Ramadan is Going to be Very Different this Year!

Ramadan is Going to be Very Different this Year!

For all of us observing the Holy Month, this year is going to be a very different experience.

Normally synonymous with big family gatherings, extravagant iftars, and shopping sprees for Eid gifts, this Ramadan will be a more scaled-back, muted affair, with many having to break their fast solo.

Hopefully, though, it may also be an opportunity to find happiness in simple things, learn how to make the best of what we have, and to band together to support those who are struggling.

With the usual entertainments off the table, we take a look at new trends set to dominate Ramadan in the time of lockdown.

Since we’ve been quarantined, we’ve found joy in the little things, like catching up with a loved one via Zoom, for instance. And it looks like this could work well in place of the big Ramadan gatherings we’re so used to.

Sherrie Higgins, founder of the party planning site, How to Hen, says she’s finding herself hosting more live virtual gatherings and that this trend will continue across the board.

“The events industry will concentrate more on virtual gatherings held on conference apps like Zoom,” she explains. “Individuals will want to tune into ‘live events’ and purchase items — such as identical decorations across multiple households — that make it easier for them to celebrate ‘together’ without actually being together.”

For many in the hospitality industry, this month is a real opportunity to come up with something unique and interesting.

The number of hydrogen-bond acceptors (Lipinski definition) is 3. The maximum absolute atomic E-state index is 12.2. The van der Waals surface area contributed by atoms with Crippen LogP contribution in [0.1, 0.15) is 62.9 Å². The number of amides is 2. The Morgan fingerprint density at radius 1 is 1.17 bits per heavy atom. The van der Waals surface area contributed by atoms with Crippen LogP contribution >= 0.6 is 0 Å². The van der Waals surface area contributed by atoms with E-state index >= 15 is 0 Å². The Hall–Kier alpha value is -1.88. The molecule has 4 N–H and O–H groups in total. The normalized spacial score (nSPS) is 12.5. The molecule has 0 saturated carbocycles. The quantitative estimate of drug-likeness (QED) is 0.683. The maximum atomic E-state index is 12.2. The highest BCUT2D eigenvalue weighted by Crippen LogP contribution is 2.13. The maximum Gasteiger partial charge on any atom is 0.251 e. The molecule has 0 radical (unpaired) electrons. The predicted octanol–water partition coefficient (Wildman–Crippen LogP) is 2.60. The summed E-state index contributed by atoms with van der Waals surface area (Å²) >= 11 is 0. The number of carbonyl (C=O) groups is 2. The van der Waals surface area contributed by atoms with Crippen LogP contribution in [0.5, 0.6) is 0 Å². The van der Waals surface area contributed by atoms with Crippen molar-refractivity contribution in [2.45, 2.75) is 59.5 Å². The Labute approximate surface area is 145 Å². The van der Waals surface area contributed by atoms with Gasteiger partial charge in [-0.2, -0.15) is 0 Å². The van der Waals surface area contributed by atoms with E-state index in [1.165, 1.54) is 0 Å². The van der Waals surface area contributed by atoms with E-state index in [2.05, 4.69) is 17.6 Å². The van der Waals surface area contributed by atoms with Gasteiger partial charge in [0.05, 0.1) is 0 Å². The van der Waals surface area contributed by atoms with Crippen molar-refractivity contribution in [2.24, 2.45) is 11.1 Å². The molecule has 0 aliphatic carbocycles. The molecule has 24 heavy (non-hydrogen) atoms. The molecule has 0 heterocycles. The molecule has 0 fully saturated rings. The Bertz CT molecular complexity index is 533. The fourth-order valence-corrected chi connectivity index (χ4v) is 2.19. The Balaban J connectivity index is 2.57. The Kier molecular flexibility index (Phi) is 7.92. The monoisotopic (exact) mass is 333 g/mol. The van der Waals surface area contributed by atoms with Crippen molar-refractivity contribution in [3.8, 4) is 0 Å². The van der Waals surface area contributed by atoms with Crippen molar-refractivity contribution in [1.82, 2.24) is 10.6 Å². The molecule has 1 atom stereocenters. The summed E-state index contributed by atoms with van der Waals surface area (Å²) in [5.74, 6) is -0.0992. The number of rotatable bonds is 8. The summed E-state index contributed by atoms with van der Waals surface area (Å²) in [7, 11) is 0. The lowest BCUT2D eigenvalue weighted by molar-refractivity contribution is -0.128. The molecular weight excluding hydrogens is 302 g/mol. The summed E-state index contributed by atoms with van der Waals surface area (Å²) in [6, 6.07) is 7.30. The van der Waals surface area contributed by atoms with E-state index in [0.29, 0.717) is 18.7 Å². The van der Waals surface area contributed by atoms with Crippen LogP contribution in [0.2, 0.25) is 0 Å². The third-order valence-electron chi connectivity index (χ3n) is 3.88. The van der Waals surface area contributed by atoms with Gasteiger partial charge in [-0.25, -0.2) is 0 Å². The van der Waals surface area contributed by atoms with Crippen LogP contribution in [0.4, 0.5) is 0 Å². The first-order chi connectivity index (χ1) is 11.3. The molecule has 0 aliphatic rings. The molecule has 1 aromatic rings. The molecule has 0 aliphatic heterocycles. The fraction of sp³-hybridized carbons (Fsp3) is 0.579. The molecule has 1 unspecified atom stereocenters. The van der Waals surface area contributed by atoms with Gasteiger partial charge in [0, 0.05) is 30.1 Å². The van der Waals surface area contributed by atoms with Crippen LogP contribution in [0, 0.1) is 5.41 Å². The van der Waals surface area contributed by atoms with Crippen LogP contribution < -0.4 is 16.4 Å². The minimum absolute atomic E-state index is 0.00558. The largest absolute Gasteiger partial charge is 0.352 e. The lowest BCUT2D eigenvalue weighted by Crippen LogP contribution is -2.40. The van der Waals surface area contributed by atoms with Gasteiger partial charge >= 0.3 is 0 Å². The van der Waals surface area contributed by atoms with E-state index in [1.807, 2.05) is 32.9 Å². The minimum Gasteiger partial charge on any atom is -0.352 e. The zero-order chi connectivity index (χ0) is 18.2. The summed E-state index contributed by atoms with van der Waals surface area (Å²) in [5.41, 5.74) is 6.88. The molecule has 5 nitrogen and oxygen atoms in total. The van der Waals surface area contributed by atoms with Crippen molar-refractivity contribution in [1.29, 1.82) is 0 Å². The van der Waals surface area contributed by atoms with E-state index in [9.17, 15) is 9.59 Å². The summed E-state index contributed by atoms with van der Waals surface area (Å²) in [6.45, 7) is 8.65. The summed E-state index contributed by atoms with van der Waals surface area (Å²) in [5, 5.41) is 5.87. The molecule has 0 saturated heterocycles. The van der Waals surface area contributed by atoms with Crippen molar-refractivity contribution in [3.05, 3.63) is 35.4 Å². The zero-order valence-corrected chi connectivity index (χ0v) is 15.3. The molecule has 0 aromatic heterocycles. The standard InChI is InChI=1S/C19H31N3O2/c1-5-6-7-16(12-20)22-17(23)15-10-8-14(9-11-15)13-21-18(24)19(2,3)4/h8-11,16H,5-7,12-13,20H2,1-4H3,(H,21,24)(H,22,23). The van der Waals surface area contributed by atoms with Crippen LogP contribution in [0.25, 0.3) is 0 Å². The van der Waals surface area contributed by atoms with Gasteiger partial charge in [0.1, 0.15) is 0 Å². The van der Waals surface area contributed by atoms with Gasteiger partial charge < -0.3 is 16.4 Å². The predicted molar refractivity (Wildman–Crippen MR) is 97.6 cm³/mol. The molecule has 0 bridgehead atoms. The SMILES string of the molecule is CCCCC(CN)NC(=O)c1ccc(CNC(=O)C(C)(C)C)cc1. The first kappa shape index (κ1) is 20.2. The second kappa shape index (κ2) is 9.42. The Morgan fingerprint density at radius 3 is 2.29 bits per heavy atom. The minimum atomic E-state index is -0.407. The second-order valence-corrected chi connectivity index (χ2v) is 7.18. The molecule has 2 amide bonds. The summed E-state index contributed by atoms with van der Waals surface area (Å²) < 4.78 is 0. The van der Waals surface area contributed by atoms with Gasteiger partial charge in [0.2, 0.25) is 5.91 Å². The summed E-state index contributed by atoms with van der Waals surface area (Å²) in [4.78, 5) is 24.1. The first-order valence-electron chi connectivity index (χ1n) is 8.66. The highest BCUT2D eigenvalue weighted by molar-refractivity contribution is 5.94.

“F&B concepts, especially, have an opportunity to step up and capitalize on this period, but only if they choose to think outside of the box,” says Aby Sam Thomas, editor in chief of Entrepreneur Middle East. “I’d be keen on seeing brands in this space facilitating online iftar gatherings. These could take the form of food deliveries being made to each member of the group — or, for the more culinary inclined, curated recipes with ingredients.”

Daniel Evans, business development manager (MENA) at another hospitality brand, Music Concierge, agrees: “My Ramadan trend prediction is a move towards forging connections with our usual guests through virtual means, particularly during iftar,” he says. “With Ramadan, there is an opportunity for hotels and restaurants to genuinely connect via home delivery. This could take the form of QR codes providing links to appropriate entertainment, ‘build-your-own’ Ramadan decorations packs bundled with food deliveries, or simply handwritten notes to let guests know we’re thinking of them in a challenging period.”

The elimination of big buffets will no doubt have a positive effect on our waistlines, but having a lockdown during Ramadan will also provide other health benefits. In regular years, many of us are guilty of trying to fit in too many things during the Holy Month — events, outings, iftars, suhours, and more. So by the time Eid Al Fitr arrives, we’re too tired to enjoy the holiday. And it shows.

Maria Madadha of French cosmetics brand Filorga, says the lockdown has changed the way many women look after their skin for the better.

“Now that women have more time at home, DIY facials and skin treatments are becoming very popular,” she says. “Ramadan is a great opportunity to (continue this trend) because fasting itself has a detox effect on the whole body.”

Maria Dowling, founder and creative director of Mariadowling Salon, says the same will apply to haircare.